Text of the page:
color theory

Superhero Color Theory: Secondary Characters
Last time in Superhero Color Theory we explained why our main heroes look the way they do. Now it's time to look at the secondary colors and how they often, but not always, signal the presence of a bad guy. Obviously it makes the most sense visually, that to stand apart from a primary colored (red/blue/yellow) hero, you want a secondary colored (purple/green/orange) one. But what do these colors tell us about what type of character the heroes are encountering?
Superhero Color Theory, Part I: The Primary Heroes
Take a look at the biggest names in superheroes and you probably realize that you're looking at a sea of red, blue, yellow. There are some greens, whites, blacks, etc, but the most iconic superheroes are the red and blue, with yellow accents. It's no accident that the easiest colors to render in the four-color printing process became the choice for bold heroes. But what does it mean for characterization of these heroes? What does it tell us about those characters?
Decoding #TheDress with Color Artist Nathan Fairbairn
The Dress. For a little while there, in between one story and the next, the dress was all anyone seemed to be talking about --- or more specifically, a picture of a dress. Some people swore that the dress in the picture was white and gold; others felt certain it was blue and black. Color, which we tend to think of as a matter of fact, is really a matter of perception --- but, "it all depends how you look at it" is an unsatisfying answer to a question that nearly tore the internet in two. Thankfully there are people whose whole business is color, among them the talented artists who color our comics, applying color theory to create space, time, mood, and emotion on the page. One such artist is Nathan Fairbairn, whose projects include Multiversity and Wonder Woman: The Trial of Diana Prince. Fairbairn was as confounded by the mysteries of The Dress as anyone, but as an expert in his field he had a better idea than most of us on how they might be decoded.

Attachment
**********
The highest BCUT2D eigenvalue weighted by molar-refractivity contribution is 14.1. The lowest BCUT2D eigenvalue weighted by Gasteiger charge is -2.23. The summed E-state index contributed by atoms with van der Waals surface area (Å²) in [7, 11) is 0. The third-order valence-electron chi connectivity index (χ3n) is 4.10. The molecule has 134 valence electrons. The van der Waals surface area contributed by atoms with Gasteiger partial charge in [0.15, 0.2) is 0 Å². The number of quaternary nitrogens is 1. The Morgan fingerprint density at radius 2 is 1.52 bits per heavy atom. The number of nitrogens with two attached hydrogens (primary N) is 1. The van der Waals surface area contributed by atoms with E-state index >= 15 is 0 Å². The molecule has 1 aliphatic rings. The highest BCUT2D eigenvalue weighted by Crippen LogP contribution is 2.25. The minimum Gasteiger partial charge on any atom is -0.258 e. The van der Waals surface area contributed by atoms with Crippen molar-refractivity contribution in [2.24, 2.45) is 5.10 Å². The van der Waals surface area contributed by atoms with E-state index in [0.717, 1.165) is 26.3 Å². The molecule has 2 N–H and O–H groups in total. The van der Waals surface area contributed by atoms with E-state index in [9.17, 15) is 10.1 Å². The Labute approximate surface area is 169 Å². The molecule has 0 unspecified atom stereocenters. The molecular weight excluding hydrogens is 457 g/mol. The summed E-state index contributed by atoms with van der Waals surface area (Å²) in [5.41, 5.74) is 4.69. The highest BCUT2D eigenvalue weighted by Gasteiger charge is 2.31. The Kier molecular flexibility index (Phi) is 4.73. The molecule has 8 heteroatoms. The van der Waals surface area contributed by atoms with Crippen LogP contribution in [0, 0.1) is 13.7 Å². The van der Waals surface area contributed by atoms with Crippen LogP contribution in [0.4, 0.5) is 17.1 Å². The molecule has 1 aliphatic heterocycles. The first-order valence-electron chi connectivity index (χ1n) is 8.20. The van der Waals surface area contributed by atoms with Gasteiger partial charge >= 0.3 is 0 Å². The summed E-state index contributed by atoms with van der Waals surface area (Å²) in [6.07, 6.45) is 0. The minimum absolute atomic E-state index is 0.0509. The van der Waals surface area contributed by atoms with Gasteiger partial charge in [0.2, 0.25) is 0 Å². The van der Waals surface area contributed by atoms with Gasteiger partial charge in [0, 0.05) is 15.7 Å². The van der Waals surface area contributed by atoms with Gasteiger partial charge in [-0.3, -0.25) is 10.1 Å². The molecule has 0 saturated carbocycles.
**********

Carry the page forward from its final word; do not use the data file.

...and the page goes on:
Good Versus Evil in the Superhero Comic Color Palette [Infographic]
When it comes to superhero comics, color is a bigger deal than you might think. As great as black and white stories are, the psychology of color is an important storytelling tool. Some characters and titles even rely on it explicitly. Just imagine trying to understand Geoff Johns' multiple Green Lantern arcs if the color corps he's introduced over the past few years lacked distinct hues... Read Mo